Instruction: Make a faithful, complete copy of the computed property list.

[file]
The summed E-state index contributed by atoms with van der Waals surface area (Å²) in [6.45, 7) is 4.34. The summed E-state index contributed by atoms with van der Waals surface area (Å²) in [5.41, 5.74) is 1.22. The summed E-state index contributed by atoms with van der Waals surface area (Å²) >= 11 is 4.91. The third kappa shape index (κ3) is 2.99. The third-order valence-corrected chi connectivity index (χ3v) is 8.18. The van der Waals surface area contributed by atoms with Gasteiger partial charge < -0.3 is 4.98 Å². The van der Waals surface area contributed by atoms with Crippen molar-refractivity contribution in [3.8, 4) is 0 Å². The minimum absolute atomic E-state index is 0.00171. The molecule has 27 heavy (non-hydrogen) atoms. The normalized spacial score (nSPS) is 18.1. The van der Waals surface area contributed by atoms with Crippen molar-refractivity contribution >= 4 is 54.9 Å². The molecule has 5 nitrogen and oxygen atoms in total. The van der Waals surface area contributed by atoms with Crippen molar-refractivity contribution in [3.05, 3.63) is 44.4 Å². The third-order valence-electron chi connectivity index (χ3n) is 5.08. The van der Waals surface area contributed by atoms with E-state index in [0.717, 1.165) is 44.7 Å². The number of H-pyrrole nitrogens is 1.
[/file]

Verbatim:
The summed E-state index contributed by atoms with van der Waals surface area (Å²) in [6.45, 7) is 4.34. The summed E-state index contributed by atoms with van der Waals surface area (Å²) in [5.41, 5.74) is 1.22. The summed E-state index contributed by atoms with van der Waals surface area (Å²) >= 11 is 4.91. The third kappa shape index (κ3) is 2.99. The third-order valence-corrected chi connectivity index (χ3v) is 8.18. The van der Waals surface area contributed by atoms with Gasteiger partial charge < -0.3 is 4.98 Å². The van der Waals surface area contributed by atoms with Crippen molar-refractivity contribution in [3.8, 4) is 0 Å². The minimum absolute atomic E-state index is 0.00171. The molecule has 27 heavy (non-hydrogen) atoms. The normalized spacial score (nSPS) is 18.1. The van der Waals surface area contributed by atoms with Crippen molar-refractivity contribution >= 4 is 54.9 Å². The molecule has 5 nitrogen and oxygen atoms in total. The van der Waals surface area contributed by atoms with Crippen molar-refractivity contribution in [3.05, 3.63) is 44.4 Å². The third-order valence-electron chi connectivity index (χ3n) is 5.08. The van der Waals surface area contributed by atoms with E-state index in [0.717, 1.165) is 44.7 Å². The number of H-pyrrole nitrogens is 1.